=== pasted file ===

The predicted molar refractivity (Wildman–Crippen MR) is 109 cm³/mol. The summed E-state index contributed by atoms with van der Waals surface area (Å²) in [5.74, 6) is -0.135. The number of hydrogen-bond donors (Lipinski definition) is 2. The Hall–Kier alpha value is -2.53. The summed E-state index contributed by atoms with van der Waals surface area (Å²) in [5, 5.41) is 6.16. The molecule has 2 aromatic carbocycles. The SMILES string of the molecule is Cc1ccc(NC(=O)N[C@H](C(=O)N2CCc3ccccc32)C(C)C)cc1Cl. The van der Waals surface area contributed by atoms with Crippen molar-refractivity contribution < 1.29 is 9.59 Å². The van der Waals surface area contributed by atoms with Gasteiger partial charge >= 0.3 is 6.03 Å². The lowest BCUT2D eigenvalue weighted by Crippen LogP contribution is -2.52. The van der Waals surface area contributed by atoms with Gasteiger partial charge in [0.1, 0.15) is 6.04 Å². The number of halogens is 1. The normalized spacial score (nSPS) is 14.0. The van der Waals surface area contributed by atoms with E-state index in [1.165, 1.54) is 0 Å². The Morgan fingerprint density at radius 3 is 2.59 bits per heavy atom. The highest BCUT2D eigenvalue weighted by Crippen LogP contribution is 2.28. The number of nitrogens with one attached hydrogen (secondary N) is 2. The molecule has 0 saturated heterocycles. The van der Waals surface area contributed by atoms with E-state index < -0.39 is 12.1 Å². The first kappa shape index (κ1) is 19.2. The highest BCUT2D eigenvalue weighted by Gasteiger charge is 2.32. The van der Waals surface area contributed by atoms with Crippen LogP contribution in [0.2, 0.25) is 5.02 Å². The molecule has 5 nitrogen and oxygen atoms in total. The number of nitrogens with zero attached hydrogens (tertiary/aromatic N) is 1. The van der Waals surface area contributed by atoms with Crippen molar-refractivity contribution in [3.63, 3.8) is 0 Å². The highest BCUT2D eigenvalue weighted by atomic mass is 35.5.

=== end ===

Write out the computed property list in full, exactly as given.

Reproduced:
The predicted molar refractivity (Wildman–Crippen MR) is 109 cm³/mol. The summed E-state index contributed by atoms with van der Waals surface area (Å²) in [5.74, 6) is -0.135. The number of hydrogen-bond donors (Lipinski definition) is 2. The Hall–Kier alpha value is -2.53. The summed E-state index contributed by atoms with van der Waals surface area (Å²) in [5, 5.41) is 6.16. The molecule has 2 aromatic carbocycles. The SMILES string of the molecule is Cc1ccc(NC(=O)N[C@H](C(=O)N2CCc3ccccc32)C(C)C)cc1Cl. The van der Waals surface area contributed by atoms with Crippen molar-refractivity contribution < 1.29 is 9.59 Å². The van der Waals surface area contributed by atoms with Gasteiger partial charge >= 0.3 is 6.03 Å². The lowest BCUT2D eigenvalue weighted by Crippen LogP contribution is -2.52. The van der Waals surface area contributed by atoms with Gasteiger partial charge in [0.1, 0.15) is 6.04 Å². The number of halogens is 1. The normalized spacial score (nSPS) is 14.0. The van der Waals surface area contributed by atoms with E-state index in [1.165, 1.54) is 0 Å². The Morgan fingerprint density at radius 3 is 2.59 bits per heavy atom. The highest BCUT2D eigenvalue weighted by Crippen LogP contribution is 2.28. The number of nitrogens with one attached hydrogen (secondary N) is 2. The molecule has 0 saturated heterocycles. The van der Waals surface area contributed by atoms with E-state index < -0.39 is 12.1 Å². The first kappa shape index (κ1) is 19.2. The highest BCUT2D eigenvalue weighted by Gasteiger charge is 2.32. The van der Waals surface area contributed by atoms with Crippen LogP contribution in [0.2, 0.25) is 5.02 Å². The molecule has 5 nitrogen and oxygen atoms in total. The number of nitrogens with zero attached hydrogens (tertiary/aromatic N) is 1. The van der Waals surface area contributed by atoms with Crippen molar-refractivity contribution in [3.63, 3.8) is 0 Å². The highest BCUT2D eigenvalue weighted by atomic mass is 35.5.